First Crossing: Stories About Teen Immigrants gives a glimpse of our world through the eyes of strangers. The short stories are of teens from all parts of the globe who have immigrated to the United States and find themselves in a myriad of different circumstances. Although the characters are so different, they all share the common challenge of dealing with change and accepting differences. The reader will appreciate the insight given and hopefully come away with a new sense of understanding and a resolve to be more tolerant. Bonnie, Meridian, ID.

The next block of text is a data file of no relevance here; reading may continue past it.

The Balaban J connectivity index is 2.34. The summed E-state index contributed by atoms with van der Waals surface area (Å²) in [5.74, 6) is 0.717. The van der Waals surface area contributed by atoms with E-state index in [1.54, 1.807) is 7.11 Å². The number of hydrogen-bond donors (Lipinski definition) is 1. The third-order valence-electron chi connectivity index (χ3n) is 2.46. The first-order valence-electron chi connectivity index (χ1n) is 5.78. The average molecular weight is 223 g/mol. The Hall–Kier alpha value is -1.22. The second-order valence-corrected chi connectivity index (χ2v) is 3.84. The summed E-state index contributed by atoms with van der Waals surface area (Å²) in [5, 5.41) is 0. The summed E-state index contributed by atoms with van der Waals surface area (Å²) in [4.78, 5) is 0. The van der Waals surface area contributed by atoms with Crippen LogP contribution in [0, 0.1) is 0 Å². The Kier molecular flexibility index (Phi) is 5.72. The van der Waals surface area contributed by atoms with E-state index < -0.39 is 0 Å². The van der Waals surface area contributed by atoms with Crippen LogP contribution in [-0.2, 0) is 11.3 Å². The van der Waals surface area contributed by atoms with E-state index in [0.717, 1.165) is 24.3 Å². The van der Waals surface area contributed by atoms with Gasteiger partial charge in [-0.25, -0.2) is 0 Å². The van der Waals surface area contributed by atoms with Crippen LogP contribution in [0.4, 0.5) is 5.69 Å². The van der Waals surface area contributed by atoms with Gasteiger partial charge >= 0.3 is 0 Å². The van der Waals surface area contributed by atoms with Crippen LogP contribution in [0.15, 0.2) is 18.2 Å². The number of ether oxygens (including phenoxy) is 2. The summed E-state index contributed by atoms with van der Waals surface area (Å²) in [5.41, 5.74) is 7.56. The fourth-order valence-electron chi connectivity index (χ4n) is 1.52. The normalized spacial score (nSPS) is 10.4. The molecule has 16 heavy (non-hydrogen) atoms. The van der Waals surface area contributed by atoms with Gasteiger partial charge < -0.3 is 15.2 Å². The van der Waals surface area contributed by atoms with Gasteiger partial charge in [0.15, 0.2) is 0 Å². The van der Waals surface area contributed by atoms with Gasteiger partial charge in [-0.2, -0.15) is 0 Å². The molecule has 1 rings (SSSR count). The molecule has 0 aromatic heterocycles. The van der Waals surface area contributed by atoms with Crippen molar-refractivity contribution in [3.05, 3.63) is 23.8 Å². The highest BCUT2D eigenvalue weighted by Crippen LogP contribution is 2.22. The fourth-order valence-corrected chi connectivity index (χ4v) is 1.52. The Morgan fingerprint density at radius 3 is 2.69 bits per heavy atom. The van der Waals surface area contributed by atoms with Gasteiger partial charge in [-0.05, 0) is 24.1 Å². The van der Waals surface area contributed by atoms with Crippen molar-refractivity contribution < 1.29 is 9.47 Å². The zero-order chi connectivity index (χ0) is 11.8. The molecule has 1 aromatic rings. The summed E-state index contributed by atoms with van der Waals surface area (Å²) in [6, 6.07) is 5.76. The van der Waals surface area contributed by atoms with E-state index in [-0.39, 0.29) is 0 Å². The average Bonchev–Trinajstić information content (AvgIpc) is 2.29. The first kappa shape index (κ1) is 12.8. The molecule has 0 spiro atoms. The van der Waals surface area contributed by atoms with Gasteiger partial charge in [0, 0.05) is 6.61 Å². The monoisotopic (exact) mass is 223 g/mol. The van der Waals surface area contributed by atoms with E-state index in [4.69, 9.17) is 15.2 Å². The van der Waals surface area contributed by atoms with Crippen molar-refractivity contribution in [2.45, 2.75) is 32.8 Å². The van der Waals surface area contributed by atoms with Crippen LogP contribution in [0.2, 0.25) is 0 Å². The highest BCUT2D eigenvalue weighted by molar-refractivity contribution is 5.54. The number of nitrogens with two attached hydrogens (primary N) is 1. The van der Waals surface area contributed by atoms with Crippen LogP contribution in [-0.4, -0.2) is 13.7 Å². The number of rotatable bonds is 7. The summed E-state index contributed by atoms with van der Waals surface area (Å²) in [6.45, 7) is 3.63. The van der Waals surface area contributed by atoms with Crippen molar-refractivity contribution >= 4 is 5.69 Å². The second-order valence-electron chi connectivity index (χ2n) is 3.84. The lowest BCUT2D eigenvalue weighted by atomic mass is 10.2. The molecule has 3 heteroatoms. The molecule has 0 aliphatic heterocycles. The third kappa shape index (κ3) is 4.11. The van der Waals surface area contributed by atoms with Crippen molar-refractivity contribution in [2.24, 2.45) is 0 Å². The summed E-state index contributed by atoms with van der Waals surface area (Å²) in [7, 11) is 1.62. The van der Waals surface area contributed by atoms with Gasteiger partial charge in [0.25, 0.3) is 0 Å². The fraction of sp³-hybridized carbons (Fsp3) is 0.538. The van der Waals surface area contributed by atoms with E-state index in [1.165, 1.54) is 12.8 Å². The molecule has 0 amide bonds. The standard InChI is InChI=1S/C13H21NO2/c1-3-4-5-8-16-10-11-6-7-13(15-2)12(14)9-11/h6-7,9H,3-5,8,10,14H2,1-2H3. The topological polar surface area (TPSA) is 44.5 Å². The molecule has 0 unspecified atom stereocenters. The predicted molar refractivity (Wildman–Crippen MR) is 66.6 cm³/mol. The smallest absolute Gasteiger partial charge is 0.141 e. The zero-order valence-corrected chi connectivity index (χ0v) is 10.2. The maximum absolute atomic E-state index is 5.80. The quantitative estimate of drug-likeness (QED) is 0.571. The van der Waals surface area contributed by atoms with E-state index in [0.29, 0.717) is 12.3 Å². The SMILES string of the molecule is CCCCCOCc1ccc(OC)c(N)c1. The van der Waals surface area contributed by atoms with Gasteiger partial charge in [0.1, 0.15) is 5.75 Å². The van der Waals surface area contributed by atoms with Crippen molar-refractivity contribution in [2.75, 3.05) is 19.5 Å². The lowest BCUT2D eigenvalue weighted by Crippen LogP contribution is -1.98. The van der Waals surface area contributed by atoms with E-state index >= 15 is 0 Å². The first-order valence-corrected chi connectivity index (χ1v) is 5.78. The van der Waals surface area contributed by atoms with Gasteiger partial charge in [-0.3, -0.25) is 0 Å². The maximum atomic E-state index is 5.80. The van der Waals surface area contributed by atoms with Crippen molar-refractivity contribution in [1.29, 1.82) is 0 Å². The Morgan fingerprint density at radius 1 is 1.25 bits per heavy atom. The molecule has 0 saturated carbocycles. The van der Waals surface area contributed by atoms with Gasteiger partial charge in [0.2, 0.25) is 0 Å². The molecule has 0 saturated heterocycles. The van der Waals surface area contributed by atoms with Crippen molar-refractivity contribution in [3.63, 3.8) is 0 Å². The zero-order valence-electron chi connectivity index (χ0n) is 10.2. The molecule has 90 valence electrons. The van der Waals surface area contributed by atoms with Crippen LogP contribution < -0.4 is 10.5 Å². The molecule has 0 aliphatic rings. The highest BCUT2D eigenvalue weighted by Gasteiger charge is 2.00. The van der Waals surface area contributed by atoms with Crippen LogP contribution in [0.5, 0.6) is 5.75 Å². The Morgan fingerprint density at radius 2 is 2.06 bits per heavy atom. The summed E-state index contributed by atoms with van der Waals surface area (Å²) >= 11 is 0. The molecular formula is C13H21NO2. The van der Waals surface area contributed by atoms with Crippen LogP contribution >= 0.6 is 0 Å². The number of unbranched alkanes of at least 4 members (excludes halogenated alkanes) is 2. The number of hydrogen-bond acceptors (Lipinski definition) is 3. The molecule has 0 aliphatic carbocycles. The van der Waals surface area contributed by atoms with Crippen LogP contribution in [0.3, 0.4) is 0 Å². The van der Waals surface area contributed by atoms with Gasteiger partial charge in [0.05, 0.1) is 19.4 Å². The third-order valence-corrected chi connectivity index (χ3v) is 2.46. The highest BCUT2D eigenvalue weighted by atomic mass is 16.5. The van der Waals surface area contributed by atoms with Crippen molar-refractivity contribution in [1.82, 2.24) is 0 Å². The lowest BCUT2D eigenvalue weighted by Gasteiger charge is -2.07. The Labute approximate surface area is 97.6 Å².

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Format: Paperback Verified Purchase
A MUST for middle schoolers. I used this book during summer school. These were school kids. They struggled with reading. They were disinterested in school. And.....this book rocked their world. We read two sections each day. The kids then had a "Book Club" and discussed the stories. They loved it. The stories captured their attention and imagination. Teachers BUY this book for your world cultures/social studies classes they will love it.